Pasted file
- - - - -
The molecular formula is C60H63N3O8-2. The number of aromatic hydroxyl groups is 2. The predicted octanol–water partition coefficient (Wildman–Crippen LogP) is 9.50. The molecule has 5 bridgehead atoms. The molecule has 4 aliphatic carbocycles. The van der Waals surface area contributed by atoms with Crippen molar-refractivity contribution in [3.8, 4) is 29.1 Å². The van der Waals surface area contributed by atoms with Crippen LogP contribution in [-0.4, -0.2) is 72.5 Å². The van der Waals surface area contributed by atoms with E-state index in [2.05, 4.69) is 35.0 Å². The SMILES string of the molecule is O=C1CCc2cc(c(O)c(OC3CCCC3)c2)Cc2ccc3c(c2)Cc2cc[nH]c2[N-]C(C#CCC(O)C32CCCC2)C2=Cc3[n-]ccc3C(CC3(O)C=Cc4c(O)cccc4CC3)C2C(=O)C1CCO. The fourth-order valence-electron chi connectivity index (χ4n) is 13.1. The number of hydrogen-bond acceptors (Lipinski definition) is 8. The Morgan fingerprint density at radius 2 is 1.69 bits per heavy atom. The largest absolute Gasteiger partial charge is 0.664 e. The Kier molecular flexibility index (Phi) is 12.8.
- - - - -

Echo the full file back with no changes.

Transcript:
The molecular formula is C60H63N3O8-2. The number of aromatic hydroxyl groups is 2. The predicted octanol–water partition coefficient (Wildman–Crippen LogP) is 9.50. The molecule has 5 bridgehead atoms. The molecule has 4 aliphatic carbocycles. The van der Waals surface area contributed by atoms with Crippen molar-refractivity contribution in [3.8, 4) is 29.1 Å². The van der Waals surface area contributed by atoms with Crippen LogP contribution in [-0.4, -0.2) is 72.5 Å². The van der Waals surface area contributed by atoms with E-state index in [2.05, 4.69) is 35.0 Å². The SMILES string of the molecule is O=C1CCc2cc(c(O)c(OC3CCCC3)c2)Cc2ccc3c(c2)Cc2cc[nH]c2[N-]C(C#CCC(O)C32CCCC2)C2=Cc3[n-]ccc3C(CC3(O)C=Cc4c(O)cccc4CC3)C2C(=O)C1CCO. The fourth-order valence-electron chi connectivity index (χ4n) is 13.1. The number of hydrogen-bond acceptors (Lipinski definition) is 8. The Morgan fingerprint density at radius 2 is 1.69 bits per heavy atom. The largest absolute Gasteiger partial charge is 0.664 e. The Kier molecular flexibility index (Phi) is 12.8.